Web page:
Cuba Buys Less Food and More Medicines from the USA

The top priority over the past year for the Cuban purchases was frozen chicken. 

By Ivette Leyva Martinez  (Café Fuerte)

The top priority over the past year for the Cuban purchases from the USA was frozen chicken.
The top priority over the past year for the Cuban purchases from the USA was frozen chicken.

HAVANA TIMES — Sales of food products from US companies to Cuba continued to plummet in 2013 declining to $348.7 million dollars, but there was a significant increase in US exports of medicines and medical equipment to the island.

According to statistics released this week by the USA-Cuba Economic and Trade Council, (USCTEC), purchases from Cuba’s state Alimport company in the US market in 2013 were the lowest in the past seven years, with a decrease of 23 percent compared to 2012.

Since Congress authorized commercial transactions with Cuba in 2000, only three times were the food sales below $350 million annually. Peak purchases occurred in 2008, with $710 million.

However, in the health care field, the sales reached $2.18 million, a slight but significant figure considering the constraints imposed by the embargo.

Unprecedented medical supply exports to Cuba

The amount was the largest amount of exports of medical equipment and medicines to Cuba in the last five years, a period in which the largest annual transactions were $234.718 US dollars, reported in 2012.

During the 13 years of sales of agricultural products to Cuba, the total amount of transactions amounted to $4.689 billion.

The largest purchases by Cuba in the US market last year were mostly frozen chicken ($144.3 million, 41% of all operations) soybean oil ($ 69.3 million), corn ($ 57.5 million) and soybeans ($39.4 million).

The statistical map prepared by USCTEC – an independent entity headquarted in New York-, is based on official reports of the US departments of Agriculture and Commerce, as well as records of exporting companies. However it does not include the added transportation costs, bank charges and other expenses arising from deliveries of goods to the island.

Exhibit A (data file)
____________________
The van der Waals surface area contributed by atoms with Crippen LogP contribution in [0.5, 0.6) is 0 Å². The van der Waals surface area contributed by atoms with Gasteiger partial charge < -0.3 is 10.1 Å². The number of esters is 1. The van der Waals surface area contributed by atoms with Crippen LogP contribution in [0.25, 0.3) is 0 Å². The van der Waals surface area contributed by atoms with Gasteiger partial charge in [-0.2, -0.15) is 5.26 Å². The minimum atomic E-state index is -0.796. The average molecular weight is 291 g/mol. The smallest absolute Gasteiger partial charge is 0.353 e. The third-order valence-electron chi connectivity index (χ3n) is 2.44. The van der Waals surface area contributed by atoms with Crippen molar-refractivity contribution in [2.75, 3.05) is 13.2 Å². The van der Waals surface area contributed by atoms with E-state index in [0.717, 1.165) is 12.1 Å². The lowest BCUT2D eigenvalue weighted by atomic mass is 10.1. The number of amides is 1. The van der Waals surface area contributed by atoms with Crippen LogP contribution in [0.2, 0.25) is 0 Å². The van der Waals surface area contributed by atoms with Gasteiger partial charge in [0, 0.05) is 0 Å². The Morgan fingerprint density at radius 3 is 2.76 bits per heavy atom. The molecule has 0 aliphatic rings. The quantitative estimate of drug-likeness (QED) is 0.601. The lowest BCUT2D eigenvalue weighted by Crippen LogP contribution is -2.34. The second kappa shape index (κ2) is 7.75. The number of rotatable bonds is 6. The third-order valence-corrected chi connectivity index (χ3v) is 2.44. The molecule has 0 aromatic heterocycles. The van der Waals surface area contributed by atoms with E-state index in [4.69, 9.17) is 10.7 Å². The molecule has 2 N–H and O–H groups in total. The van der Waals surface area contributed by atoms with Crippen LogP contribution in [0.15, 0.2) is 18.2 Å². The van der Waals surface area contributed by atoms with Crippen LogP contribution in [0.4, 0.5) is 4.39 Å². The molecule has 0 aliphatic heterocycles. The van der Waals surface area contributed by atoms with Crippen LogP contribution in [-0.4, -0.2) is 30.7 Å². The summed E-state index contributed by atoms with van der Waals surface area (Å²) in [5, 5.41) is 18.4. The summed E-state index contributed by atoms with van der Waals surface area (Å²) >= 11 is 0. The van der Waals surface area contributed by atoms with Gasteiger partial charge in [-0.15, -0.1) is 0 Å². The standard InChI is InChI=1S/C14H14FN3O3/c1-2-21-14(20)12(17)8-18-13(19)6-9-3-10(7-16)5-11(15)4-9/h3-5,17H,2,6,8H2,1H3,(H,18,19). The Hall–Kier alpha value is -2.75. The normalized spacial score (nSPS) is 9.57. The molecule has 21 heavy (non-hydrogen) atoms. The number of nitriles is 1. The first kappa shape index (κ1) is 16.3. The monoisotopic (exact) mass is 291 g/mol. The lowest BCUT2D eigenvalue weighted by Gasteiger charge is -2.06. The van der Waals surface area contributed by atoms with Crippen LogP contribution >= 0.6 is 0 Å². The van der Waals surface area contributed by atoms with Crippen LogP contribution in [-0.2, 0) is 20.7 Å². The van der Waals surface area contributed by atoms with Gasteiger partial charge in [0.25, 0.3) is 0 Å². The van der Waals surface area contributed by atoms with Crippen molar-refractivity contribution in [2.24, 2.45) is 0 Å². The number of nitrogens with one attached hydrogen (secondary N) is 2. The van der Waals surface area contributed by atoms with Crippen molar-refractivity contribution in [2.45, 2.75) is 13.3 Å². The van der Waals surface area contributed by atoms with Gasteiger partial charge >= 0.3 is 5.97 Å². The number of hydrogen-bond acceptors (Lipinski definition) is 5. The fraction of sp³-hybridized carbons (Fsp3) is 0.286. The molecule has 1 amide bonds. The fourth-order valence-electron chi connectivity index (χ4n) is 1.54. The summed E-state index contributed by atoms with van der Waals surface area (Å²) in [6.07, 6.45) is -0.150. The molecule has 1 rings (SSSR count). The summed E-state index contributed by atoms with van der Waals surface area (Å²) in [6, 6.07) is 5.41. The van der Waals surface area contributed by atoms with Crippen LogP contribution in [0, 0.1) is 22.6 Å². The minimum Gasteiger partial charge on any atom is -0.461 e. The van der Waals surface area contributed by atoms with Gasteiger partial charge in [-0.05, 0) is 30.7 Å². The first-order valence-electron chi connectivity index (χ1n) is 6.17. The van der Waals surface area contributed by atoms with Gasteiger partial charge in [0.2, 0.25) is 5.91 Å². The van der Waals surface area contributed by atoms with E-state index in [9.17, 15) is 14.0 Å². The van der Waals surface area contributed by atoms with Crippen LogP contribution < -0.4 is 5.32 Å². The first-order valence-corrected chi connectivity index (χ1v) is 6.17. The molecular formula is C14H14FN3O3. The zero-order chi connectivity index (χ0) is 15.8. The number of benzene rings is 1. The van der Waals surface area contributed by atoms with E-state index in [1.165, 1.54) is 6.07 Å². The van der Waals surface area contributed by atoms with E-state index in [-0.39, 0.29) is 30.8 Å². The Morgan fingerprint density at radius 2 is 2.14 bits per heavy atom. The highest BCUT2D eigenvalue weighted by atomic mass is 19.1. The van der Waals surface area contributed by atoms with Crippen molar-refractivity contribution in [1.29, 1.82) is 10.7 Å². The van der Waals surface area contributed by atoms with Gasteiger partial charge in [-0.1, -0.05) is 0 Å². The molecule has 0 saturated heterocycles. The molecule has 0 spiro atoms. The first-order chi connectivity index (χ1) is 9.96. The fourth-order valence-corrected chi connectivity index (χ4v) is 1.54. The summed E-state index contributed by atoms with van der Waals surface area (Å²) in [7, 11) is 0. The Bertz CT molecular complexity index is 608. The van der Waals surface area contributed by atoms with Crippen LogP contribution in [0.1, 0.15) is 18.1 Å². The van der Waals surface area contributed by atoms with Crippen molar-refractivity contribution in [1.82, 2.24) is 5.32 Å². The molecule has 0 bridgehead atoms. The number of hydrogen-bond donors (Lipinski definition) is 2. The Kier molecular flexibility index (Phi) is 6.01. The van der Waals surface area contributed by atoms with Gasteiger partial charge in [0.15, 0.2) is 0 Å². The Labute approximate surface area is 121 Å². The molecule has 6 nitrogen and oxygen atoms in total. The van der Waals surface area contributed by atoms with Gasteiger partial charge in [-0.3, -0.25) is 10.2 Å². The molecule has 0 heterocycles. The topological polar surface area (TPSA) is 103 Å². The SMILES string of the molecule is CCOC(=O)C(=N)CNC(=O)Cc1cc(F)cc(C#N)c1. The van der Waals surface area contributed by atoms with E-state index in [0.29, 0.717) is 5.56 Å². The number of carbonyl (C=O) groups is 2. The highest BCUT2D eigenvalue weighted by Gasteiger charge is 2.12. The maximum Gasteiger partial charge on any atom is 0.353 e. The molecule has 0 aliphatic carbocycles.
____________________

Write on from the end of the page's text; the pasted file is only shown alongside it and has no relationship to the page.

According to John S. Kavulich, the principal adviser USCTEC, among the main causes of the decline in purchases by Alimport from US firms figure the preference by Cuba to purchase products from exporters controlled by governments that offer more favorable payment conditions and less publicity when fees are not paid on time, due to financial difficulties being experienced by the island.

Less transparency

“For the Cuban government, it is easier to deal with payment problems with companies under state control, mostly Venezuela, China, Vietnam and Brazil,” Kavulich told Café Fuerte.” The transparency of international operations puts into question the financial capacity of Cuba.”

Illiquidity is hitting the Cuban economy hard. The issue of lack of funds was widely discussed behind closed doors, during the last two ordinary session of the National Assembly of Popular Power (parliament) in August and December 2013.

The Cuban government is forced to contribute annually more than $ 2 billion dollars to buy food abroad and compensate for the low production of agricultural products. Currently Venezuela and China appear to be the major food suppliers to Cuba.

Kavulich denied that the changes implemented since 2005 by the Office of Foreign Assets Control (OFAC) of the US Treasury Department to monitor financial transactions with Cuba are the cause of the decline in US sales.

“The earlier successful efforts of Cuba to motivate US companies, organizations, local government representatives and members of Congress to make more visible their lobbying efforts in favor of a change in US policy, has evaporated,” said executive.

Annual figures on Cuba’s purchases from the US market

2001 – $     4,318,906

2002 – $ 138,634,784

2003 – $ 256,901,471

2004 – $ 391,990,382

2005 – $ 350,218,040

2006 – $ 340,433,442

2007 – $ 437,564,824

2008 – $ 710,086,323

2009 – $ 528,482,955

2010 – $ 366,467,782

2011 – $ 358,457,389

2012 – $ 457,318,357

2013 – $ 348,747,293

Total: $ 4,689,621,948

Source : USTEC

21 thoughts on “Cuba Buys Less Food and More Medicines from the USA

  • I don’t get it… I thought there was an embargo? Yet it turns out the real problem is Cuba is short of funds. And the regime supporters, like there Cuban masters, expect everything to be given to Cuba pro bono.

    Reply
    • What is really funny is that Republican congressmen of these states want the embargo to be lifted. I guess it was Marx who said capitalists would sell the rope used to hang them?

      Reply
      • …it’s OK, Cuba can’t afford the rope.

        Reply
      • The precise quote from Karl Marx is,

        “The last capitalist we hang shall be the one who sold us the rope.”

        …thereby demonstrating that the Marxist tradition of murdering all those who disagree with them was baked into the ideology from the very beginning.

        Reply